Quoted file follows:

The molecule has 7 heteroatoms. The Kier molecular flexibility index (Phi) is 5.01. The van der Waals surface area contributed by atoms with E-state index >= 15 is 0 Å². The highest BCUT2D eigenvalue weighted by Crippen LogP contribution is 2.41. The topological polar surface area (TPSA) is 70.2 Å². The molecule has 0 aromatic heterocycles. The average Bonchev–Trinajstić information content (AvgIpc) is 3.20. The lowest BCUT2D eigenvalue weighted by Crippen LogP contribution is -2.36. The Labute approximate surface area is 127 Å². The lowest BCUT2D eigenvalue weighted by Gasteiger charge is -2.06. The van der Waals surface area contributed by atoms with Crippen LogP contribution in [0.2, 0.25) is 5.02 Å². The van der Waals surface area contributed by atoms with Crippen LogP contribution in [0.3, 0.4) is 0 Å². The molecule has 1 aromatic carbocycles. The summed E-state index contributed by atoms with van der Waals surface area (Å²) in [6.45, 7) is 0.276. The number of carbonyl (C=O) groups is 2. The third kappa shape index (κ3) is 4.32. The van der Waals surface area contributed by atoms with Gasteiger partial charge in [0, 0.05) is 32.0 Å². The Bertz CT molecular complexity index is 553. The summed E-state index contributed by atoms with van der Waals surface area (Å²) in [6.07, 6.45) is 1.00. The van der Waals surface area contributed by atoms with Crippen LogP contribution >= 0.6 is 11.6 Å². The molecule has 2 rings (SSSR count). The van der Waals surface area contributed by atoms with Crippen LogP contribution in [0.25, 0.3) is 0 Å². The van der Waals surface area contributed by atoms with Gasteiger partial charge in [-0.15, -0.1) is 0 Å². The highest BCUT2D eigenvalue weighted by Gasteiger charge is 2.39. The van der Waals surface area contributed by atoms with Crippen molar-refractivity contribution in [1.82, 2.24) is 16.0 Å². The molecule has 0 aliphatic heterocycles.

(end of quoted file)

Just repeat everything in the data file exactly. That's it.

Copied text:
The molecule has 7 heteroatoms. The Kier molecular flexibility index (Phi) is 5.01. The van der Waals surface area contributed by atoms with E-state index >= 15 is 0 Å². The highest BCUT2D eigenvalue weighted by Crippen LogP contribution is 2.41. The topological polar surface area (TPSA) is 70.2 Å². The molecule has 0 aromatic heterocycles. The average Bonchev–Trinajstić information content (AvgIpc) is 3.20. The lowest BCUT2D eigenvalue weighted by Crippen LogP contribution is -2.36. The Labute approximate surface area is 127 Å². The lowest BCUT2D eigenvalue weighted by Gasteiger charge is -2.06. The van der Waals surface area contributed by atoms with Crippen LogP contribution in [0.2, 0.25) is 5.02 Å². The van der Waals surface area contributed by atoms with Crippen LogP contribution in [0.3, 0.4) is 0 Å². The molecule has 1 aromatic carbocycles. The summed E-state index contributed by atoms with van der Waals surface area (Å²) in [6.45, 7) is 0.276. The number of carbonyl (C=O) groups is 2. The third kappa shape index (κ3) is 4.32. The van der Waals surface area contributed by atoms with Gasteiger partial charge in [0, 0.05) is 32.0 Å². The Bertz CT molecular complexity index is 553. The summed E-state index contributed by atoms with van der Waals surface area (Å²) in [6.07, 6.45) is 1.00. The van der Waals surface area contributed by atoms with Crippen LogP contribution >= 0.6 is 11.6 Å². The molecule has 2 rings (SSSR count). The van der Waals surface area contributed by atoms with Crippen LogP contribution in [0.25, 0.3) is 0 Å². The van der Waals surface area contributed by atoms with Gasteiger partial charge in [-0.15, -0.1) is 0 Å². The highest BCUT2D eigenvalue weighted by Gasteiger charge is 2.39. The van der Waals surface area contributed by atoms with Crippen molar-refractivity contribution in [1.82, 2.24) is 16.0 Å². The molecule has 0 aliphatic heterocycles.